“And then to go off to larger manufacturing sites for the later phase trials. And eventually, for the global deployment that's happening at the moment.”

In late March 2020, Dr Green’s team took some of that mother starter culture and started to make an actual batch of vaccine.

This is conducted under stringent conditions, she says, in a perfectly sterile environment.

 “The vaccine is made inside human cells; we need to pop open those cells, extract the vaccine, which is purified virus particles, make sure there are no contaminants from that purification process, put it into the right salty water solution that keeps it stable and makes it suitable for injection into a person.

“Put it into the sterile vials, do all the testing, make sure it meets all the stringent quality criteria, and then it's ready to go to the clinical trials team.”

Prof Gilbert explains that the vaccine produces a “spike protein”.

“The spike protein is the protein that covers the surface of the virus. And that means that antibodies in the body can reach it and bind on to the spike protein and stop it being able to infect ourselves.

“So that's the one that we want to use to make the vaccine, but we don't want the rest of the coronavirus, just the spike protein.”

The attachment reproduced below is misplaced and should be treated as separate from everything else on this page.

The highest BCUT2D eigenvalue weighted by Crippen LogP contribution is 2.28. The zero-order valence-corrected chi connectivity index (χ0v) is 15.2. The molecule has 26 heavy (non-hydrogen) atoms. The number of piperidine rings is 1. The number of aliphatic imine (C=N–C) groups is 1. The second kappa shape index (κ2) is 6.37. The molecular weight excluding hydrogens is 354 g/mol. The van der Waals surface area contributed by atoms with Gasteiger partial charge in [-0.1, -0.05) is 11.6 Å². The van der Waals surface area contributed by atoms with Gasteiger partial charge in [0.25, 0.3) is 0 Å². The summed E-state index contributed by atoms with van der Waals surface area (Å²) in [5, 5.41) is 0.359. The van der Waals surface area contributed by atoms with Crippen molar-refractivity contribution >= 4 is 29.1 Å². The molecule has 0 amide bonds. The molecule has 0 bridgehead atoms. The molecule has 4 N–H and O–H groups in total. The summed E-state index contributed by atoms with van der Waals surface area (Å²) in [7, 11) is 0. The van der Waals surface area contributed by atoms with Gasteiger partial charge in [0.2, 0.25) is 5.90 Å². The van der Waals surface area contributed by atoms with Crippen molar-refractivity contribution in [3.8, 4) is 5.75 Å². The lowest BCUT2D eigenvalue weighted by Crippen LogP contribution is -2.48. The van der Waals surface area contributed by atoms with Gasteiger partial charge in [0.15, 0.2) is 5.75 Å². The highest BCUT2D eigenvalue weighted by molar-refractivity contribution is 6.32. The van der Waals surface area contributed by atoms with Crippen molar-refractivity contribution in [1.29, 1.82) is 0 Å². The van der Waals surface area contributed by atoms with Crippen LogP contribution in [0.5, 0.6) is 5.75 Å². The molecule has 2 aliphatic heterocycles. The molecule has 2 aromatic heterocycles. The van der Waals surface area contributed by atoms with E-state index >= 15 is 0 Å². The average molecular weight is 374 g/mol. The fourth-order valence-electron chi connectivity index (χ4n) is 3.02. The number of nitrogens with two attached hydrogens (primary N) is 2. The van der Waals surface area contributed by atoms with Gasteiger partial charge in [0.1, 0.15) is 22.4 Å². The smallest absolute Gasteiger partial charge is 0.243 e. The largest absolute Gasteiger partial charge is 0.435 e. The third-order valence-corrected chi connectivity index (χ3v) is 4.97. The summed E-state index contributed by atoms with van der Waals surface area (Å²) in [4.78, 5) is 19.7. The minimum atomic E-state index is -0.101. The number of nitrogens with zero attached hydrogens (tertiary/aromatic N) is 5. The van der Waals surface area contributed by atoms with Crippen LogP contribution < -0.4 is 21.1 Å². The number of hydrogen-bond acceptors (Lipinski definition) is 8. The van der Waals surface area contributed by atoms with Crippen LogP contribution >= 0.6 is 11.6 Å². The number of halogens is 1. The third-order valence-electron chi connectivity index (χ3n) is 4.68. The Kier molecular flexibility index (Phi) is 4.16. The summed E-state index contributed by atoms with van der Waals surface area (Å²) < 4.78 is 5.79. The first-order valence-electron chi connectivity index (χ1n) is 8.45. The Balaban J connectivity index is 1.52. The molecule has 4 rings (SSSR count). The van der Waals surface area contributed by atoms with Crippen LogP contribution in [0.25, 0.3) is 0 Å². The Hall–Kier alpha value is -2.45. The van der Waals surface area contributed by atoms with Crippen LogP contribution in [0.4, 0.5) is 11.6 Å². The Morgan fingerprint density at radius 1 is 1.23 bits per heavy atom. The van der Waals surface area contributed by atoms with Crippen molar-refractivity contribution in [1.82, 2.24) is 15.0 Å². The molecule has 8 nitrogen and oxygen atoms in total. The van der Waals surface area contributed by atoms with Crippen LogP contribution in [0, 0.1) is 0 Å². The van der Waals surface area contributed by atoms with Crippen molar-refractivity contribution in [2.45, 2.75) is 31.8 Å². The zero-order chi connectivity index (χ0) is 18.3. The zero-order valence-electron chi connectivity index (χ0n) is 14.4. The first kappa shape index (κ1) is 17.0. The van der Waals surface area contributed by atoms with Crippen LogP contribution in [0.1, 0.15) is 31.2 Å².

The genetic sequence of that spike protein is then synthesised to produce am adenovirus which is then injected into someone’s arm, she says.

“The adenovirus will go inside cells and that will start to make lots of lots of copies of the coronavirus spike protein. And then that stimulates the immune system, because what the immune system does is all the time it's looking out for something different, something foreign, and then it will react to it.

“Because the spike protein is new, we start to get an immune response against that spike protein. But the adenovirus can't spread in the body, it's been modified, it's been made safe.”

This means that in the future if someone is exposed to the coronavirus they have an immune memory, she says.

 “They've got the antibodies to make a quick response against the coronavirus to stop it from causing illness.”

The first part of the programme was academic lead, while AstraZeneca had the expertise to scale things up, Prof Gilbert says, and Dr Green says by this time the workload was intense.

“The pandemic was growing and the data was worse every day in terms of number of people infected, number of countries which were being affected and at home by March we were in lockdown, as you guys were, and our lives were affected.

“So, you're suddenly having to do what you know how to do, we have the expertise to do this, you've done it many times before, but we've never had to do it at this speed before.”

Working with a large pharma partner was also a new experience, she says.

“We had a big pharma partner on board who were fantastic. But we had to learn a lot about them and their ways of working and adapt them slightly to our ways of working.

“In the book we kind of describe it like we’re the family run pizzeria, where we do everything ourselves. We buy our own ingredients, and we assemble the pizzas and we do the publicity and put the leaflets through the doors and deliver the pizzas.